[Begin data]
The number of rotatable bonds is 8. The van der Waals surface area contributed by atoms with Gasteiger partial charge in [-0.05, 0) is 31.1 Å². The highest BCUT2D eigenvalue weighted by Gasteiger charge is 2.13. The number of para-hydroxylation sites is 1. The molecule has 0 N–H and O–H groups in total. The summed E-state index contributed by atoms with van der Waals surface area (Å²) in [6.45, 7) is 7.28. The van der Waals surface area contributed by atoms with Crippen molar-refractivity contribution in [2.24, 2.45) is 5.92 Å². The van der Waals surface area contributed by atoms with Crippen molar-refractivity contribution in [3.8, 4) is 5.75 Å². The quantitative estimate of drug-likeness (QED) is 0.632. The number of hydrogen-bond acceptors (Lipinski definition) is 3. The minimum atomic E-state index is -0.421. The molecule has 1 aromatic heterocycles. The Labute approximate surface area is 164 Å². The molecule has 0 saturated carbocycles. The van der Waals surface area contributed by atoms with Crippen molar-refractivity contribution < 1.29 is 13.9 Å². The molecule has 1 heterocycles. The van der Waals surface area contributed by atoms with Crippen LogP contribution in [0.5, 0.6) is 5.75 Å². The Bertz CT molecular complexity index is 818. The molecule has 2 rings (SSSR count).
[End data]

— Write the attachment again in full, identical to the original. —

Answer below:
The number of rotatable bonds is 8. The van der Waals surface area contributed by atoms with Gasteiger partial charge in [-0.05, 0) is 31.1 Å². The highest BCUT2D eigenvalue weighted by Gasteiger charge is 2.13. The number of para-hydroxylation sites is 1. The molecule has 0 N–H and O–H groups in total. The summed E-state index contributed by atoms with van der Waals surface area (Å²) in [6.45, 7) is 7.28. The van der Waals surface area contributed by atoms with Crippen molar-refractivity contribution in [2.24, 2.45) is 5.92 Å². The van der Waals surface area contributed by atoms with Crippen molar-refractivity contribution in [3.8, 4) is 5.75 Å². The quantitative estimate of drug-likeness (QED) is 0.632. The number of hydrogen-bond acceptors (Lipinski definition) is 3. The minimum atomic E-state index is -0.421. The molecule has 1 aromatic heterocycles. The Labute approximate surface area is 164 Å². The molecule has 0 saturated carbocycles. The van der Waals surface area contributed by atoms with Crippen molar-refractivity contribution < 1.29 is 13.9 Å². The molecule has 1 heterocycles. The van der Waals surface area contributed by atoms with Crippen LogP contribution in [0.5, 0.6) is 5.75 Å². The Bertz CT molecular complexity index is 818. The molecule has 2 rings (SSSR count).